Department Systems Analysis, Integrated Assessment and Modelling

GIS - Geographic Information System

A map tells more than a thousand words...

Research in the aquatic sector involves many different disciplines.  Thus a geographic information system (GIS) provides an excellent framework for integrating data. It allows to manage,  analyze, and visualize all forms of geographically referenced information. With a map you can give an overview or share your research results in a quickly understandable way. The analysis of the spatial data and patterns helps to find out relationships. Therefore with GIS the understanding between the research fields can be improved and new insights gained.

At Eawag our focus is on the application of GIS in the river network and catchments. GIS techniques are widely used in nearly every department,  spatial results serve as input for models, simulation and statistical analysis.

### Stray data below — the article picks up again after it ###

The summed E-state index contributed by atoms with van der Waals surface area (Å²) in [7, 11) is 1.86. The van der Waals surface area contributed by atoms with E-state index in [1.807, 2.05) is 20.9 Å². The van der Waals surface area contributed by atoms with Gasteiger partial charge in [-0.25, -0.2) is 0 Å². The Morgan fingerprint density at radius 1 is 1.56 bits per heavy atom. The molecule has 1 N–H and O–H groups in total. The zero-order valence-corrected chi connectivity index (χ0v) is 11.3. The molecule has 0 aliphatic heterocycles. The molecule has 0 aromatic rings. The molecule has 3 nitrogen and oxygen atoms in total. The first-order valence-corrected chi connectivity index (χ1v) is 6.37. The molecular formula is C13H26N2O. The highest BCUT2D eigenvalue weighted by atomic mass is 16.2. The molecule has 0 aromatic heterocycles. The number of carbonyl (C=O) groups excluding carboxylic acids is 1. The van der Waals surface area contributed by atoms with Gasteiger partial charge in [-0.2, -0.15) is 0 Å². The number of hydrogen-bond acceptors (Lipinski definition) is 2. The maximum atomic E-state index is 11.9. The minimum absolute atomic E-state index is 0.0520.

• GIS provides a variety of spatial and geomorphometric variables of the river network for river restoration projects. The influence of biotic and abiotic parameters of the catchment and environment was tested to improve the surface water assessment procedures. Surface water assessment.
  • Environmental characteristics related to water are combined with socio-economic parameters to valuing water resources in Switzerland with the help of GIS and spatial statistics. River rehabilitation; Ecological modelling.
  • GIS is used for the estimation of the pesticide input into surface water.  Spatial distribution of site-related factors from land use and discharge are taken into account to identify critical areas of non-point sources. Monitoring of pesticides.
  • Comprehensive catchment and network analysis help to find the best locations of monitoring sites in a nationwide program. EcoImpact
  • In our spatial analysis, we also study the potential of earth observation data in different research fields. For example in the master thesis “Indicator-based city zoning using Earth observation for sanitation management in Lusaka, Zambia”, a collaboration with ZGIS University of Salzburg, finished in April 2020. Please contact Rosi Siber for further information.

For internal use only: GIS Support at eawag